And Kendrick Perkins completely overreacted to a Howard foul later on in the quarter. A tough foul? Yes. A dirty foul? Nope. This is the NBA playoffs, not a preseason game at the Mohegan Sun. Have to be ready for some physical play. Throw in a ‘Sheed T in the fourth quarter (and he wasn’t done with the ref, he could have been kicked out) and it was not a study in character in Game 4.
And I’ll throw the lousy offensive possessions down the stretch in here as well. No shot attempt in the final play of regulation, following a terrible Pierce shot from the possession prior? And did you like that Glen Davis 3-point attempt at the end of the game? Strange stuff.
Other Than Davis, A Rough Night For the Bench
Wallace, Tony Allen and Nate Robinson (Nate had the worst cameo since M. Night Shyamalan in Signs) combined to shoot 3-of-10 from the floor. Wallace morphed back into the guy that we saw in the regular season, hitting on 2-of-7 shots (and missing all four 3-point attempts.)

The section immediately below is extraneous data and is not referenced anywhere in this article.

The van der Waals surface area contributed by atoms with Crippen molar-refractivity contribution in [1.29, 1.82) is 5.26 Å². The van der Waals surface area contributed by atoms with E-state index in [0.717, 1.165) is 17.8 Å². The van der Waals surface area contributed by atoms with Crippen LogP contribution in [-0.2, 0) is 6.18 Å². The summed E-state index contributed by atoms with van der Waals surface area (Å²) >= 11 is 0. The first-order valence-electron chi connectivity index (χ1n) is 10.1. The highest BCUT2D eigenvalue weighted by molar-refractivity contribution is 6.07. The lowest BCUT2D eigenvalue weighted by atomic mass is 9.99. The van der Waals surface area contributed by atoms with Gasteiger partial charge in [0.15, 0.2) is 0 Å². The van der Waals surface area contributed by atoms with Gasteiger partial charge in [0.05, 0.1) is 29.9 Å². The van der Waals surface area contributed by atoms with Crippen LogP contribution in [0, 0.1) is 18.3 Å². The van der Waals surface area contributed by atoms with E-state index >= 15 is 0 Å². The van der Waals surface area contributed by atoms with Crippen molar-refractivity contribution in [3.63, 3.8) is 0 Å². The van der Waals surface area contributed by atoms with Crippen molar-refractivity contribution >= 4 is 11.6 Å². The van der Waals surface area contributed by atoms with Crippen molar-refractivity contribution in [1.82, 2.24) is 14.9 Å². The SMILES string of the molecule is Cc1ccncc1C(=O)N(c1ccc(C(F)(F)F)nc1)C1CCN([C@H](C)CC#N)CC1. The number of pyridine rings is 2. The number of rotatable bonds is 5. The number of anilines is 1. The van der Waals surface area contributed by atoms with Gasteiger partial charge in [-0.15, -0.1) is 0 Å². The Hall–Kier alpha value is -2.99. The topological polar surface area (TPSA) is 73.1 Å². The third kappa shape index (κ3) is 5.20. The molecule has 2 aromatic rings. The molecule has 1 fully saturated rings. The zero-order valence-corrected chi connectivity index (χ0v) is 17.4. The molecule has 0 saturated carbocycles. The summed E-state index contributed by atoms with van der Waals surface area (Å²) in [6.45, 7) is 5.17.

Three Things That Went Right
The Truth Did the Heavy Lifting (For the First 48 Minutes, Anyway)
Pierce carried the Celtics in the first half, scoring 19 points on 6-8 shooting. He was also able to get to the basket at will in the early going, attempting 10 free throws in the first 24 minutes of Game 4 (making seven.) He took over in the fourth as well, with a dunk, jumper and three-point play to help the Celtics wipe out an 85-78 Orlando lead. Pierce finished the game with 32 points, which continues a terrific series for the Celtics’ captain. Rondo was the unquestioned MVP of the regular season and each of the first two rounds for the Celtics, but it has been Pierce who has led the way for Boston in this series.